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In automation and control, it is commonly stated that ethernet can't be used as a bus because it is not real time capable due to packet collisions. If important control packets collide, they often can't keep the hard real time conditions needed for control.

But what if I have a single point to point connection with Ethernet, no switch in between? To be more precise, I have an FPGA board with a giga-Ethernet port that is connected directly to my control PC. I think the benefits of giga Ethernet over CAN or USB for a p2p connection are huge, especially for high sampling rates and lots of data generation on the FPGA board.

Am I correct that with a point to point connection there can't be any packet collisions and therefore a real time environment is given even with ethernet?

Thanks in advance! ~fsb

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migrated from stackoverflow.com Jan 9 '11 at 9:52

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3 Answers

Define real-time :)

On a more serious note, even though there will be no collisions, there is no guarantee that packets will not be lost (for instance due to implementation bugs). I've seen this happen.

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Correct - there can't be any "collision" on P2P Ethernet (only on half duplex medium such as coax). The problem then with your real-time expectations are pushed upwards at the OS firmware level.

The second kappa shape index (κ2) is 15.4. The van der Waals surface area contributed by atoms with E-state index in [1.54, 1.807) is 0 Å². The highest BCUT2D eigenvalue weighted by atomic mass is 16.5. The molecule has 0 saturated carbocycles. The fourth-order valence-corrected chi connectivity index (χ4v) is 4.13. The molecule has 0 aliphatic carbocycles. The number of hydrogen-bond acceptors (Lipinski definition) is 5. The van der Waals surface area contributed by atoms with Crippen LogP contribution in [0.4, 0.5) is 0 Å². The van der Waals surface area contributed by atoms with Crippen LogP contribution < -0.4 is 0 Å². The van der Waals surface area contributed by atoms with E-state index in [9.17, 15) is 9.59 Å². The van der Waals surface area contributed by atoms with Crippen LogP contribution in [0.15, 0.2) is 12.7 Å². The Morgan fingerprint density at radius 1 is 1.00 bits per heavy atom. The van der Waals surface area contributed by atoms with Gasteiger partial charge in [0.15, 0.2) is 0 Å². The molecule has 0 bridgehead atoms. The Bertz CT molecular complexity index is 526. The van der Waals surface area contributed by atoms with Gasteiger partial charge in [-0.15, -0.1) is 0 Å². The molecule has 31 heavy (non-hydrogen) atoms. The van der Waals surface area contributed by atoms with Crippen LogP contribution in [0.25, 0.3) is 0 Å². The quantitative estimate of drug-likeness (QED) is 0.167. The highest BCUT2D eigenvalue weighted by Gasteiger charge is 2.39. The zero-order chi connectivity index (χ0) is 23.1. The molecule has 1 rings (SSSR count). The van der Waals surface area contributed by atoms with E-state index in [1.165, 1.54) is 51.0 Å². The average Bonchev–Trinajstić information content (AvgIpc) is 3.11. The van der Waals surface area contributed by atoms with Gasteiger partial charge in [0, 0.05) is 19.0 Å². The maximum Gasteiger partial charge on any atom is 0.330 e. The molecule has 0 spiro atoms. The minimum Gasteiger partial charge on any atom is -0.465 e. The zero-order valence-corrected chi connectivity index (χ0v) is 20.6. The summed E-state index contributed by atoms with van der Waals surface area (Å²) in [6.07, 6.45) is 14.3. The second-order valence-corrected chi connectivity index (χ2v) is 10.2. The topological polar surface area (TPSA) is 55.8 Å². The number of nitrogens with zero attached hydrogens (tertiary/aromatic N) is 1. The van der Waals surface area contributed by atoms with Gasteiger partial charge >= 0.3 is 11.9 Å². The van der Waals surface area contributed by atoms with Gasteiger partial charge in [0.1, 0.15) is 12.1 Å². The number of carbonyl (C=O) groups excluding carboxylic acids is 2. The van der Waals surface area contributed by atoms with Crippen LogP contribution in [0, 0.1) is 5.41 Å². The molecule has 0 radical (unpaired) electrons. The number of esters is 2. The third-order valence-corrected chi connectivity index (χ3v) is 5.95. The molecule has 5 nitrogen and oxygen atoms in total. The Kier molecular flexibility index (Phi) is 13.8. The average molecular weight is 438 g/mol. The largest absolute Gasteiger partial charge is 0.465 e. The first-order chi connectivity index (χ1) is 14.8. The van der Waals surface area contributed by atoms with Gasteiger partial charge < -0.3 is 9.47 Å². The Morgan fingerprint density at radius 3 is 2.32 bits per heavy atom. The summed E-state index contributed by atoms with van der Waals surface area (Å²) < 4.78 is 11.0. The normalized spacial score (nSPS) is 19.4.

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It depends on the hardware. I have seen collisions on 10BaseT and 100BaseT, where (at least) one end had sufficient cross-bleed between the Rx and Tx elements. I'd say "there can't be any collisions for full-duplex point-to-point ethernet". –  Vatine Jan 9 '11 at 10:18
    
that's what I am saying: half duplex --> collisions. 10BaseT/100Base-T in half duplex mode --> potential for collisions. –  jldupont Jan 10 '11 at 15:03
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To the first part, full-duplex mode is possible for point to point links in later Ethernet standards. You can usually force an Ethernet card into full duplex mode to avoid the auto-negotiation scheme potentially setting it to half duplex.

But I wouldn't say "therefore a real time environment is given" without a look at the behaviour of all the other parts of the system (flow control, NIC performance, busses, operating systems, etc.) And inversely, even if your Ethernet network is half-duplex, you can still impose your own time slice scheme to avoid collisions: http://www.eetimes.com/design/embedded/4023291/Real-Time-Ethernet

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